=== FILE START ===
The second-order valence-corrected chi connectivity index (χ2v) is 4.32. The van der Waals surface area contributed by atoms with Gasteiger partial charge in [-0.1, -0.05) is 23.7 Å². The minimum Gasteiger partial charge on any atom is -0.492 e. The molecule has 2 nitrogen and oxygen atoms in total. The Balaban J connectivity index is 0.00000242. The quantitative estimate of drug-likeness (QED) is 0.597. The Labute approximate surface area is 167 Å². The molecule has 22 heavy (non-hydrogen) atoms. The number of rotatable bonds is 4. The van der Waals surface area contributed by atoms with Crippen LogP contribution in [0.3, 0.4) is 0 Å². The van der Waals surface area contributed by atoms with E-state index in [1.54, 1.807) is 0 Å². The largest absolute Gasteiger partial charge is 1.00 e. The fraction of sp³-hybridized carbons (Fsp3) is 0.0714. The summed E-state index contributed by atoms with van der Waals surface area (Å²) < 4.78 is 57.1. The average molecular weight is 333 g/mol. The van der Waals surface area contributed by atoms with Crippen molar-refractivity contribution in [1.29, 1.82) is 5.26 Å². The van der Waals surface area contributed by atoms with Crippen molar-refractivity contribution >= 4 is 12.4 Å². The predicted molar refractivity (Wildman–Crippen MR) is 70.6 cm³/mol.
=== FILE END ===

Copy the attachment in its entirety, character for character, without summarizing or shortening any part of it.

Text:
The second-order valence-corrected chi connectivity index (χ2v) is 4.32. The van der Waals surface area contributed by atoms with Gasteiger partial charge in [-0.1, -0.05) is 23.7 Å². The minimum Gasteiger partial charge on any atom is -0.492 e. The molecule has 2 nitrogen and oxygen atoms in total. The Balaban J connectivity index is 0.00000242. The quantitative estimate of drug-likeness (QED) is 0.597. The Labute approximate surface area is 167 Å². The molecule has 22 heavy (non-hydrogen) atoms. The number of rotatable bonds is 4. The van der Waals surface area contributed by atoms with Crippen LogP contribution in [0.3, 0.4) is 0 Å². The van der Waals surface area contributed by atoms with E-state index in [1.54, 1.807) is 0 Å². The largest absolute Gasteiger partial charge is 1.00 e. The fraction of sp³-hybridized carbons (Fsp3) is 0.0714. The summed E-state index contributed by atoms with van der Waals surface area (Å²) < 4.78 is 57.1. The average molecular weight is 333 g/mol. The van der Waals surface area contributed by atoms with Crippen molar-refractivity contribution in [1.29, 1.82) is 5.26 Å². The van der Waals surface area contributed by atoms with Crippen molar-refractivity contribution >= 4 is 12.4 Å². The predicted molar refractivity (Wildman–Crippen MR) is 70.6 cm³/mol.